Public officials in at least two Republican-led states vocalized support for Israel in its dispute with Ben & Jerry’s, threatening to invoke state laws to punish companies that advocate or act to boycott, divest, or sanction the key U.S. ally.
Top-ranking officials in Florida and Texas rebuked the ice cream maker after it announced it would no longer sell its products in the West Bank, which it referred to as the “Occupied Palestinian Territory.” Israeli officials slammed the decision as being anti-Israel and antisemitic.
Florida Gov. Ron DeSantis and State Comptroller Glenn Hegar echoed that sentiment, threatening to add the ice cream company and its parent, Unilever, to a blacklist of organizations that boycott Israel permanently, making it ineligible for investments from the state’s pension fund.
The state passed its anti-BDS law in 2016 to restrict the state’s relationship with and investment in companies that boycott Israel.
DeSantis requested the Florida Board of Administration start by placing Ben & Jerry’s and Unilever on a “continued examination” list of those companies.
“Should the State Board of Administration affirmatively place Unilever and its corporate entities on the Scrutinized Companies List and these companies do not cease the boycott of Israel as required by Florida law, the Board must refrain from acquiring any and all Unilever assets consistent with the law,” DeSantis wrote in a letter to the agency’s director.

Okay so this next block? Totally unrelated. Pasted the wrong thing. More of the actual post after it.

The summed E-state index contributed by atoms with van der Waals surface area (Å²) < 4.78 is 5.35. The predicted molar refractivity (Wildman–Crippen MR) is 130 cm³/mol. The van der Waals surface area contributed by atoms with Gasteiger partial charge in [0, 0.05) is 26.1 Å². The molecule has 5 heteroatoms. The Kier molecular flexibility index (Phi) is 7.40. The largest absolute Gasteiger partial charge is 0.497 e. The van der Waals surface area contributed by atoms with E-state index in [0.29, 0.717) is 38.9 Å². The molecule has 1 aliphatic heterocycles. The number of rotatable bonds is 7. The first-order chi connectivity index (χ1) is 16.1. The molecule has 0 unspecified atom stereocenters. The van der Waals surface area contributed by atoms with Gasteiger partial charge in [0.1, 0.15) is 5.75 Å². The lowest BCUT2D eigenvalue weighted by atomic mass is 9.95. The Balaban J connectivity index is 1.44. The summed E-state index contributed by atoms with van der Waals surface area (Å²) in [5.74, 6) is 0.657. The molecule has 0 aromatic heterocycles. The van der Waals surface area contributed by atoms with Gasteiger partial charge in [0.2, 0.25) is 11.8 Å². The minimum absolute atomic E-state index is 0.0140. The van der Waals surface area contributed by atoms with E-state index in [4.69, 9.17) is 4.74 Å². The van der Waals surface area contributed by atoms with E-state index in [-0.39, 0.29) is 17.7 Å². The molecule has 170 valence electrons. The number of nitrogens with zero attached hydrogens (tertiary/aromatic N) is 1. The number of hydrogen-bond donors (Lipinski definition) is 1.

A spokesperson for Gov. Greg Abbott of Texas, which has a similar law on the books, called the decision from Ben & Jerry's “disgraceful and an insult to America’s closest ally in the Middle East.”
Hegar, who oversees the state’s pension funds, said he was looking into whether Ben & Jerry’s actions make it and Unilever unfit for investment.
“I’ve directed my staff to determine whether any specific action has been taken by Ben & Jerry’s or Unilever would trigger a listing under Chapter 808 of the Texas Government Code,” he told CNBC, referring to the anti-BDS law Abbott signed.
“It is worth noting that thankfully Texans have much better options for a sweet treat this summer," he added. “Blue Bell was founded in Brenham, Texas, and tastes much better than the overpriced, stuck-up stuff made by a foreign-owned company started in Vermont."
Ben & Jerry's said while it will leave the West Bank, it plans to stay in Israel through a different arrangement.
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Original Author: Jeremy Beaman